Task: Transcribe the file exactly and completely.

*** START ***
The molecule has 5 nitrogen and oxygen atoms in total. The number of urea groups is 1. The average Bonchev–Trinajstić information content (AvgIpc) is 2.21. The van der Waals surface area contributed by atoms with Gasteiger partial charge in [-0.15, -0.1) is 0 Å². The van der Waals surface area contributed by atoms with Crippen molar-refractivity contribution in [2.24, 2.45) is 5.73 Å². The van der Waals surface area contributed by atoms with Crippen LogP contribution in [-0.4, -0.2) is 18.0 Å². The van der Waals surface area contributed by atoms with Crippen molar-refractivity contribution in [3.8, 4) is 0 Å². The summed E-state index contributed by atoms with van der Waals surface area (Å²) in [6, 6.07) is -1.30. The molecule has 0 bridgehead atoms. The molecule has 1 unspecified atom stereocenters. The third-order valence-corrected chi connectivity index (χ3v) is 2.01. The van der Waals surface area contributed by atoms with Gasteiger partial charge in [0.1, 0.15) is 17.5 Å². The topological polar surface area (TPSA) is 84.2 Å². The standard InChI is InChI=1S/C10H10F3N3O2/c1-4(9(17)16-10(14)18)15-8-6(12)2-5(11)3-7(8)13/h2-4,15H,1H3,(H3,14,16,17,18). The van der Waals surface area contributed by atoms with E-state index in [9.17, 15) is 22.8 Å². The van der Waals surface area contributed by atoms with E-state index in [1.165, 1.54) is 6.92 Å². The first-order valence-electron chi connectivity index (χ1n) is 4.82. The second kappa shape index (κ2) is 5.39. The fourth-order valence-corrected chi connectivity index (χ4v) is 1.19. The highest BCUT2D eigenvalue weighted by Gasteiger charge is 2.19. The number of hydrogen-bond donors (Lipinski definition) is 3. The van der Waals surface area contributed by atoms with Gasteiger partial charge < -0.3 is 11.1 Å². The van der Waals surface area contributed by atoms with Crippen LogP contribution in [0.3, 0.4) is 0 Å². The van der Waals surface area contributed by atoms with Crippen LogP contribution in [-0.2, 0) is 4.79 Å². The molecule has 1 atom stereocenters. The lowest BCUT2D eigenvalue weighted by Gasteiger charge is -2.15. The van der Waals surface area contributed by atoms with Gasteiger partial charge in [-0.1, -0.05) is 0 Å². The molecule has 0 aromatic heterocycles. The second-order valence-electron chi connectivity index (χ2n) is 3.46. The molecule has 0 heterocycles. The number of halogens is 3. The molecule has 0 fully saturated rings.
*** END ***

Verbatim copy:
The molecule has 5 nitrogen and oxygen atoms in total. The number of urea groups is 1. The average Bonchev–Trinajstić information content (AvgIpc) is 2.21. The van der Waals surface area contributed by atoms with Gasteiger partial charge in [-0.15, -0.1) is 0 Å². The van der Waals surface area contributed by atoms with Crippen molar-refractivity contribution in [2.24, 2.45) is 5.73 Å². The van der Waals surface area contributed by atoms with Crippen LogP contribution in [-0.4, -0.2) is 18.0 Å². The van der Waals surface area contributed by atoms with Crippen molar-refractivity contribution in [3.8, 4) is 0 Å². The summed E-state index contributed by atoms with van der Waals surface area (Å²) in [6, 6.07) is -1.30. The molecule has 0 bridgehead atoms. The molecule has 1 unspecified atom stereocenters. The third-order valence-corrected chi connectivity index (χ3v) is 2.01. The van der Waals surface area contributed by atoms with Gasteiger partial charge in [0.1, 0.15) is 17.5 Å². The topological polar surface area (TPSA) is 84.2 Å². The standard InChI is InChI=1S/C10H10F3N3O2/c1-4(9(17)16-10(14)18)15-8-6(12)2-5(11)3-7(8)13/h2-4,15H,1H3,(H3,14,16,17,18). The van der Waals surface area contributed by atoms with E-state index in [9.17, 15) is 22.8 Å². The van der Waals surface area contributed by atoms with E-state index in [1.165, 1.54) is 6.92 Å². The first-order valence-electron chi connectivity index (χ1n) is 4.82. The second kappa shape index (κ2) is 5.39. The fourth-order valence-corrected chi connectivity index (χ4v) is 1.19. The highest BCUT2D eigenvalue weighted by Gasteiger charge is 2.19. The number of hydrogen-bond donors (Lipinski definition) is 3. The van der Waals surface area contributed by atoms with Gasteiger partial charge < -0.3 is 11.1 Å². The van der Waals surface area contributed by atoms with Crippen LogP contribution in [0.3, 0.4) is 0 Å². The van der Waals surface area contributed by atoms with Crippen LogP contribution in [-0.2, 0) is 4.79 Å². The molecule has 1 atom stereocenters. The lowest BCUT2D eigenvalue weighted by Gasteiger charge is -2.15. The van der Waals surface area contributed by atoms with Gasteiger partial charge in [-0.1, -0.05) is 0 Å². The molecule has 0 aromatic heterocycles. The second-order valence-electron chi connectivity index (χ2n) is 3.46. The molecule has 0 heterocycles. The number of halogens is 3. The molecule has 0 fully saturated rings.